In geNorm analysis, the genes were ranked according to the average expression stability (M) values. The M-value is based on the average pair-wise variation of a certain gene with all other tested reference genes through serially exclusion of the least stably expressed genes. The cut-off range of stability value (M) is < 1.5, so the reference gene with the lowest M value was considered as the most stable expression and vice versa. When all samples from different tissues and fruit developmental stages were taken together, DBP and HISTH4 had the lowest average expression stability value (M = 0.96), whereas PIRUV had the highest M value, indicating DBP and HISTH4 were the most stably expressed, and PIRUV was the most variably expressed. GAPDH and DBP in samples collected from different light quality treatment showed the most stable expression and once again, PIRUV was the least stable gene. In the subset of samples under low temperature stress, all candidates with M value < 1.5 could be chosen as reference genes. Additionally, ACTIN1 and HISTH4 showed the most stable expression with the lowest M value. A combination of all samples for geNorm analysis showed that DBP and HISTH4 (M = 0.98) featured the most stable expression whereas the most variable genes included PIRUV (M = 1.91) and ACTIN2 (M = 1.67).

The geNorm programme was also used to determine the optimal number of reference genes required for accurate normalization across the experimental conditions by calculating the pairwise variation (Vn/Vn+1) between two sequential normalization factors. A large pairwise variation (the recommended cut-off value ≥ 0.15) means that the added gene had a significant effect on the normalization and should preferably be included in calculation of a reliable normalization factor, whereas the Vn/Vn+1 value below 0.15 suggested that an extra reference gene is not required for normalization. In our study, the pairwise variation of V4/5 in low temperature treatment subset was lower than 0.15, which suggested that four genes were necessary for more reliable normalization of target genes. However, all the V-values in other three subsets were higher than 0.15 (Fig. 3). It was reported that application of multiple reference genes will probably increase the experimental instability and complexity [25]. Hence, one reference gene can also be used to perform an accurate normalization.
Fig. 3
Fig. 3

Pairwise variation (V) for determination of optimal number of reference genes for qRT-PCR normalization. Pairwise variation (Vn/Vn+1) was analyzed between the normalization factors NFn and NFn+1 by the geNorm software. The optimal number of genes for normalization was determined based on V less than 0.15

The stability value of the reference gene was further analyzed by NormFinder algorithm that ranks the candidates based on the evaluation of both intra- and inter-group variation and a separate analysis of the sample subgroups in expression levels. The outputs of NormFinder analysis in our study showed that the stability ranking of the seven candidate genes was relatively consistent with the data array of geNorm. GAPDH was the most stable genes with the minimum stability value of 0.291 and 0.251 in the first two subgroup samples, respectively, while PIRUV and ACTIN2 were the least stable genes. HISTH4 showed the greatest stability of expression in “low temperature” and “total” subsets. ACTIN2 and 18S showed the most variable expression with the highest stability value in “low temperature”, suggesting that they were least stable genes in that experimental conditions. PIRUV and 18S were the worst stably expressed genes when all samples were combined to consider.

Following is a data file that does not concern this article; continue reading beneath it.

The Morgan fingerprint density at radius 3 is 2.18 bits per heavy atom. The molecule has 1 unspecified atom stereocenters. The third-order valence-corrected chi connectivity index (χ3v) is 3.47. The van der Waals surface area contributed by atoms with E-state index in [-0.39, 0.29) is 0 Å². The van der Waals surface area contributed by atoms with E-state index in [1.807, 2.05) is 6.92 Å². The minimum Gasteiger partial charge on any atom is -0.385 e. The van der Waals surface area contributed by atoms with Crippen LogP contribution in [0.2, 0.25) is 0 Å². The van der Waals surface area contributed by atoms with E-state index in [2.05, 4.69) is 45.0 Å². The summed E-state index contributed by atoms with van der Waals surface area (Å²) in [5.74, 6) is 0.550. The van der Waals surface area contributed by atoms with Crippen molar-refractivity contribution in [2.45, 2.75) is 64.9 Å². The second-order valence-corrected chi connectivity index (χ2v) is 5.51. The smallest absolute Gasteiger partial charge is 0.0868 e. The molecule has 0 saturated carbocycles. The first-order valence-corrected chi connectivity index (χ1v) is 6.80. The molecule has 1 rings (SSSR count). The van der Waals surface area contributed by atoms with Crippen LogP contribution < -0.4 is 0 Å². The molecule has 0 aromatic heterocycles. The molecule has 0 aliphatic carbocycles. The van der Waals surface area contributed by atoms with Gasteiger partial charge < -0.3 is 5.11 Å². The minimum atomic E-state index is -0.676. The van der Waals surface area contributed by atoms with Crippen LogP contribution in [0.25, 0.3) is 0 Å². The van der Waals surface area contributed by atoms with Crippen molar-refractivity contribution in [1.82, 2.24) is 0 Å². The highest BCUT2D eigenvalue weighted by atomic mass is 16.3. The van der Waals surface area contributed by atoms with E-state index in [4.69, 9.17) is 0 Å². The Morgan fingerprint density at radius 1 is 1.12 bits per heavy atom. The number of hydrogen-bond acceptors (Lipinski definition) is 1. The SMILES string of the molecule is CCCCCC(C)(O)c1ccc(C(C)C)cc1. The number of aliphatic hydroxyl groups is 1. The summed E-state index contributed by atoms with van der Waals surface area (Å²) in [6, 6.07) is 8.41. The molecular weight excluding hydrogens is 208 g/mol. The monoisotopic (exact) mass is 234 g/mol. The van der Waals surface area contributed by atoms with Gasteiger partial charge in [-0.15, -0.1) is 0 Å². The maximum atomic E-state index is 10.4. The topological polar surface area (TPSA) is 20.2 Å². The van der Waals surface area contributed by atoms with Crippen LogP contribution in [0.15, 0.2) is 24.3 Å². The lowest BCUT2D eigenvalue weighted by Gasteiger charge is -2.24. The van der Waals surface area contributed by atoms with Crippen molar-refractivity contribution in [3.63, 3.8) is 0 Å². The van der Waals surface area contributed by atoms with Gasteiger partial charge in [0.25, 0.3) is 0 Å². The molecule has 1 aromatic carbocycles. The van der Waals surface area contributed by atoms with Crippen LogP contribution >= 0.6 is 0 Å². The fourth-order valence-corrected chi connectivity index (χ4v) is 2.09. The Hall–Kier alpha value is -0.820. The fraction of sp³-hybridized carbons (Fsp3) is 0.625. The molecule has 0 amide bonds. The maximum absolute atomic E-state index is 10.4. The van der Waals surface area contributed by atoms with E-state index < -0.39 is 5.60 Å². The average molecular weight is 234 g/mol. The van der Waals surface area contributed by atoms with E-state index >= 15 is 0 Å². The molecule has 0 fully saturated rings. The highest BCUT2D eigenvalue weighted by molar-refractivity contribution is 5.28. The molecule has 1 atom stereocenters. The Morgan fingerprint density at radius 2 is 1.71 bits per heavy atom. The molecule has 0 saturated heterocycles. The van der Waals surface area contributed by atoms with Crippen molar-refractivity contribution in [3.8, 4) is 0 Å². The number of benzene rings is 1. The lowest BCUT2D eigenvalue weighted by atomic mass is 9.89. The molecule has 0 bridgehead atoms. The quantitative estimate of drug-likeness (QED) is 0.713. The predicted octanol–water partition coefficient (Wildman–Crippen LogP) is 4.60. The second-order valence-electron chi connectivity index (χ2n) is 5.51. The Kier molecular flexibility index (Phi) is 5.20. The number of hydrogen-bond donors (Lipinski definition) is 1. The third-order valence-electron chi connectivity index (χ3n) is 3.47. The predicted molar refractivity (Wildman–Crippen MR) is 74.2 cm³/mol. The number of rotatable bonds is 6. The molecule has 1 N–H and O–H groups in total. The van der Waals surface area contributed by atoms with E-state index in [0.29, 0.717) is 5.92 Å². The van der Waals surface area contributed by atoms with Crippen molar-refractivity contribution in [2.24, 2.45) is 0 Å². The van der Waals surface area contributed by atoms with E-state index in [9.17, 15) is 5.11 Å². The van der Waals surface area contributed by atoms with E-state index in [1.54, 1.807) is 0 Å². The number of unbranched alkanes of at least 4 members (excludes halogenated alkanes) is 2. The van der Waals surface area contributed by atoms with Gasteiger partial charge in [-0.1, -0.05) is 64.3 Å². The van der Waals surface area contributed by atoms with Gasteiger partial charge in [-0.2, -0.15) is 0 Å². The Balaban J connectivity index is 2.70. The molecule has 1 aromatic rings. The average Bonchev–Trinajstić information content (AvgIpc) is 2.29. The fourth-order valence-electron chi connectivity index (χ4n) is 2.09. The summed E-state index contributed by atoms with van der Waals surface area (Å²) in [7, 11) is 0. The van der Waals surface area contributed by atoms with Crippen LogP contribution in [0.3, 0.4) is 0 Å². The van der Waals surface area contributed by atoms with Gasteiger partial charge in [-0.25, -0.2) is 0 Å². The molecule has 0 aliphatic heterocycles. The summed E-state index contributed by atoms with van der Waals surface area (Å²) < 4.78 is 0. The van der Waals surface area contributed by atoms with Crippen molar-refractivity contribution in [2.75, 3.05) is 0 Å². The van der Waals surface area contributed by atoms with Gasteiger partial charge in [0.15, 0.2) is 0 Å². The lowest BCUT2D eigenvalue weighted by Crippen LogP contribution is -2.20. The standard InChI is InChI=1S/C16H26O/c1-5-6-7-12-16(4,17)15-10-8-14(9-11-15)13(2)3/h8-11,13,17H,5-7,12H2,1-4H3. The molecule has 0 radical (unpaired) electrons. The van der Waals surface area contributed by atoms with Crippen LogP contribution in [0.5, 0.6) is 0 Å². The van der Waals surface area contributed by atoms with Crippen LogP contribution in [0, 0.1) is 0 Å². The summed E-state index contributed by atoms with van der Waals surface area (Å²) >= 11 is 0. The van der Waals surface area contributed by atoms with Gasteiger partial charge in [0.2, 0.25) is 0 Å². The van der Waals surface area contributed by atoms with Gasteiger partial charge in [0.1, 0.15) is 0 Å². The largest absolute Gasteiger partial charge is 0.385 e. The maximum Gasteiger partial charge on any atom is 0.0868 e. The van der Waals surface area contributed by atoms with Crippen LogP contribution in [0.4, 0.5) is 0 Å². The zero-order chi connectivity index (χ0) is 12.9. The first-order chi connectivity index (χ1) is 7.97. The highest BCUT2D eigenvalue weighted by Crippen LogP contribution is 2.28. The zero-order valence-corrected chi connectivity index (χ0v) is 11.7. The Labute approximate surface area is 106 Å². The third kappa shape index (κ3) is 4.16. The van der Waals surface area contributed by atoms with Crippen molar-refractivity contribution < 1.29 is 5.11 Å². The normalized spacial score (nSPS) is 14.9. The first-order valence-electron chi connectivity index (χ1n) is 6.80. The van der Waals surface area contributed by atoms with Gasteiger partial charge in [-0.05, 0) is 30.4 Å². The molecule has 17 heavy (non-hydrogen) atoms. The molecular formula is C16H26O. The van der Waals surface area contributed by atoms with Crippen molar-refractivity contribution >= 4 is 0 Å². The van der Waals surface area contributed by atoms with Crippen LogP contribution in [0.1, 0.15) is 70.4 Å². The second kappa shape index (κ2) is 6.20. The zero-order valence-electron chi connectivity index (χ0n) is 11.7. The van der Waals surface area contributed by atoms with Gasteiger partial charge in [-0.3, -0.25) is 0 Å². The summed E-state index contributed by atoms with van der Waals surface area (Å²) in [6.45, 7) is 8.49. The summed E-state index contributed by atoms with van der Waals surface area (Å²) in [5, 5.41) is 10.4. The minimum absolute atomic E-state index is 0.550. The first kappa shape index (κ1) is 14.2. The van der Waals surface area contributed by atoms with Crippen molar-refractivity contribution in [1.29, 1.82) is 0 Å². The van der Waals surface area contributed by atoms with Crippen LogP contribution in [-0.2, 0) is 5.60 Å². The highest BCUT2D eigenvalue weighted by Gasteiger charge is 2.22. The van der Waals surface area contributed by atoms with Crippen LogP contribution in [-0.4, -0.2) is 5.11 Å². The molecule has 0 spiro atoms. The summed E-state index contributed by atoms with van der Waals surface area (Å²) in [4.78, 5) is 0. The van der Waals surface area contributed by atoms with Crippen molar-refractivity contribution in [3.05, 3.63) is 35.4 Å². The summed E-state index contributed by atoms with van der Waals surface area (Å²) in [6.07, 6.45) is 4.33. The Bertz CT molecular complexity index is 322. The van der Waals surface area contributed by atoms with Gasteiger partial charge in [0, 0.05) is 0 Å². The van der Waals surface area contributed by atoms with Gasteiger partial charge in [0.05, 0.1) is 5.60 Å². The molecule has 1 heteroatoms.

BestKeeper applet is another Excel-based tool to estimate the stability of a candidate reference gene according to the standard deviation (SD) of the Cq values. The lower SD-value means the gene is more stable. BestKeeper ranked ACTIN1 as the most stable reference gene in “different tissues and fruit developmental stages” and “low temperature” subsets. HISTH4 was found to perform better than other genes in “light quality” and “total” subsets. Furthermore, 18S, PIRUV and ACTIN2 identified in the subgroups always showed more unstable, which was consistent with the outcome from NormFinder and geNorm analysis.

Validation of the selected reference genes

To validate the reliability of tested reference genes in some specific experiments. The relative expression levels of FaHY5 were evaluated by selecting two most and least stable reference genes as calibrators, respectively (Fig. 4). In different tissues, the highest expression level of FaHY5 was detected in flower, followed by leave and root, and then in stem when using the most stable reference genes (HISTH4, DBP). However, there was a distinct bias when using the most unstable reference genes (ACTIN2, PIRUV) (Fig. 4a). We observed that FaHY5 always expressed highly before fruit coloration among all reference genes, but the change tendency normalized by the most stable references (HISTH4, DBP) and the least stable references (HISTH4, DBP) obviously differed (Fig. 4b). The FaHY5 expression level decreased regularly along with red light treatment (R14 > R21 > R25 > R28) in fruit when GAPDH, DBP, ACTIN2 and PIRUV were used as the internal control genes, if ignoring the statistical significance (Fig. 4c). The normalization outcomes of the relative expression of FaHY5 in strawberry leaves were consistent when using the two most stable genes (ACTIN1 and HISTH4) as calibrators during the low temperature treatment, while the main discrepancies were presented during normalization of the worst reference genes, 18S and ACTIN2 (Fig. 4d). These results demonstrated that validation of reference genes with stable expression across the experimental conditions is important for accurate normalization of target gene expression.
Fig. 4
Fig. 4

Relative quantification of FaHY5 expression using validated reference genes for normalization in given experimental conditions. These experimental series include a different tissues, b different fruit developmental stages, c fruit treated with red light d fruit treated with low temperature. SG small green, LG large green, W white, TR turning red, HR half red, RR red ripe, FR full red. The relative expression levels are depicted as the mean ± standard error, which was calculated from three biological replicates